Sexual exploitation and abuse in the aid sector: next steps
This Committee agreed early in this Parliament to draw up a comprehensive re-examination of progress taken to tackle sexual exploitation and abuse in the aid sector. Our focus is the aid recipients who become victims and survivors of abuse at the hands of individuals working in the sector. This inquiry will consider the support needed by victims and survivors to secure justice and rebuild their lives when they have experienced abuse, what can be done to change the culture in the aid sector to prevent it from occurring in the first place, and how the new Foreign Affairs and Development Office (FCDO) should take this work forward.
In its report, Progress on tackling the sexual exploitation and abuse of aid beneficiaries, the International Development Committee (IDC) finds that sexual exploitation and abuse (SEA) is still happening in the sector.
This is supported by a unique survey by the IDC where 73% of respondents believe there remains a problem with SEA being perpetrated by aid workers. This is likely to have been made significantly worse with the coronavirus pandemic, with reductions in aid and food supplies making female beneficiaries more vulnerable to exploitation. Further, perpetrators are continuing to move from organisation to organisation with impunity.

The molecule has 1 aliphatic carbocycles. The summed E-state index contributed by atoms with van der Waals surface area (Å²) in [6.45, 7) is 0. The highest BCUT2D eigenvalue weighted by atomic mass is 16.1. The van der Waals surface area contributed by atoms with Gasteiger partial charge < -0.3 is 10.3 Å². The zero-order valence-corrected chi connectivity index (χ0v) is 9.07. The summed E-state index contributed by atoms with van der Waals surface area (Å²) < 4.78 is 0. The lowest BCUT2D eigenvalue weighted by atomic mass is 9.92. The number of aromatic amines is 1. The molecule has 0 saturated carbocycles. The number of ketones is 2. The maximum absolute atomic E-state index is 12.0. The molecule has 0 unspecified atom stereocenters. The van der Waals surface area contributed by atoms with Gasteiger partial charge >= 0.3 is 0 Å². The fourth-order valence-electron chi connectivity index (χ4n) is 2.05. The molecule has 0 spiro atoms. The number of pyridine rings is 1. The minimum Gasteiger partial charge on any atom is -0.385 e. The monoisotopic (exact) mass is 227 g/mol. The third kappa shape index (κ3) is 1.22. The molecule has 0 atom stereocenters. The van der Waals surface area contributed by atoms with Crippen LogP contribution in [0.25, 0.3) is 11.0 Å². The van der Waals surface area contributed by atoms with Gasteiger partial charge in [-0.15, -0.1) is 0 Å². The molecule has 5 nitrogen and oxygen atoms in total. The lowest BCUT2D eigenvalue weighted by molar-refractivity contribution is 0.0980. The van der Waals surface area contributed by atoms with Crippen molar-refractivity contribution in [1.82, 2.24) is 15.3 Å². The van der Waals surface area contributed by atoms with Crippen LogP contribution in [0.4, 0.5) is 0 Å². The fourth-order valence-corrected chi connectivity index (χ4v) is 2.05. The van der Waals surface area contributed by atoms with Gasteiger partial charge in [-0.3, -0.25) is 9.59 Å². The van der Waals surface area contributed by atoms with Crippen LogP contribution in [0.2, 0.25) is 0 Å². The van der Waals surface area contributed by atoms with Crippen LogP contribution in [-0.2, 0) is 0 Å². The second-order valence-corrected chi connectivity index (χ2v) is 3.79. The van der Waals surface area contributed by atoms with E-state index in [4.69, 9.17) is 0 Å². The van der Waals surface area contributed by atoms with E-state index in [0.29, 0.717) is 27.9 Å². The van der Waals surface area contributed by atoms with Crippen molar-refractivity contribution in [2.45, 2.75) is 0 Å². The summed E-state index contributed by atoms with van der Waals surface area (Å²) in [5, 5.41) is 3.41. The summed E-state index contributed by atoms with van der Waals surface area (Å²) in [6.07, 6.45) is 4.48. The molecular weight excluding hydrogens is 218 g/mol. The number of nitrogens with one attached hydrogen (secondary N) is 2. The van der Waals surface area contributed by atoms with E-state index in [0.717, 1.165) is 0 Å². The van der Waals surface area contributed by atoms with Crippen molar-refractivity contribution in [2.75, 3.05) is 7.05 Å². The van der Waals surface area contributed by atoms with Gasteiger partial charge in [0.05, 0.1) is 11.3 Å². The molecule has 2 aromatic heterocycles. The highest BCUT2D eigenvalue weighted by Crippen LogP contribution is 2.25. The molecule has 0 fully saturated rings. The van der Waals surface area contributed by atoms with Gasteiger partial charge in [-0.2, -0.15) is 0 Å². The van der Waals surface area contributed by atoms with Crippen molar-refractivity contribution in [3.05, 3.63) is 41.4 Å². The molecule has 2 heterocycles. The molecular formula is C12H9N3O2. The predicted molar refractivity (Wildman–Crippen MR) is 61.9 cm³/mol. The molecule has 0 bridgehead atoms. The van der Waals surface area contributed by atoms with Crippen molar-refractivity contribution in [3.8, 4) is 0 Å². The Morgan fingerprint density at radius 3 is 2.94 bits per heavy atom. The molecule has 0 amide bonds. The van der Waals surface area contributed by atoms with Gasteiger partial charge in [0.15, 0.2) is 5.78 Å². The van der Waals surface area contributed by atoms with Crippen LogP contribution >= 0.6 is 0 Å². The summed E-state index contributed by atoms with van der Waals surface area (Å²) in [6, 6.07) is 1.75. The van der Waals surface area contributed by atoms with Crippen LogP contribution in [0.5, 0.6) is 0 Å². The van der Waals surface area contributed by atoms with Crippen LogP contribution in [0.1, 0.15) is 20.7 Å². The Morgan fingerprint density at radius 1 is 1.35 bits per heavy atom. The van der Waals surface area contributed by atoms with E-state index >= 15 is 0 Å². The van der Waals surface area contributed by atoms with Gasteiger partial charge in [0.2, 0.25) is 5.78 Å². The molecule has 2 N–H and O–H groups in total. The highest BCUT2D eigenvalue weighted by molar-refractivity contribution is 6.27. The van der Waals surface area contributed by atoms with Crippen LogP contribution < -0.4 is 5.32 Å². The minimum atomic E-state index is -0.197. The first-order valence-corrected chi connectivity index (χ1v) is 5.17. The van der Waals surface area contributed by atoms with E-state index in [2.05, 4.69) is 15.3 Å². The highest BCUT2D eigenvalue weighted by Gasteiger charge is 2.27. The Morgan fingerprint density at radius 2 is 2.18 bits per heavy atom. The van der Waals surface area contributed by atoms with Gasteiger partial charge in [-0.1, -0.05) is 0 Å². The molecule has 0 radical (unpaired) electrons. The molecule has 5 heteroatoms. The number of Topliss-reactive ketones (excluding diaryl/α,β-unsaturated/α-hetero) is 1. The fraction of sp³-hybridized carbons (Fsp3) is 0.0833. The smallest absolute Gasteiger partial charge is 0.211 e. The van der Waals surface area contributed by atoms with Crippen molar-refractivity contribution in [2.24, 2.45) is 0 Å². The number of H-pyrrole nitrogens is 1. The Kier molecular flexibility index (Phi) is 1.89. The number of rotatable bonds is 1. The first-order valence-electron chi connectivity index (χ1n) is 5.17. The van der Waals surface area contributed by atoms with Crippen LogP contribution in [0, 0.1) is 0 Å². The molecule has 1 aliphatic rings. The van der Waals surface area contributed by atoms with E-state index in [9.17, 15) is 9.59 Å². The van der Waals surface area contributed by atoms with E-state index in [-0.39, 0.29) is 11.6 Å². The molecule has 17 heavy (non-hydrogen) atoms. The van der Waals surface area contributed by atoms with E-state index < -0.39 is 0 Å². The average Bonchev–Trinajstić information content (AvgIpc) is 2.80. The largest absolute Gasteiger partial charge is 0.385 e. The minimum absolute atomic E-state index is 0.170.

Government response published
During the inquiry, the IDC paid tribute to the former Department for International Development (DFID) and its work in tackling sexual exploitation and abuse. It therefore recommended that the new department, the Foreign, Commonwealth and Development Office, should adopt many of DFID’s practices. The Government accepted these recommendations, ranging from enforcing the enhanced safeguarding due diligence procedures, include a specific section on safeguarding in annual reports, and for DFID’s approach on safeguarding investigations to be built on.
However, the IDC is disappointed that some recommendations are not being carried forwards by the Government. There is still to be no audit of whistleblowing practices, the FCDO will not require partners to publish case data and the IDC received no commitment from the Government to use the Strategic Vision for Gender Equality to inform its prioritisation of future work.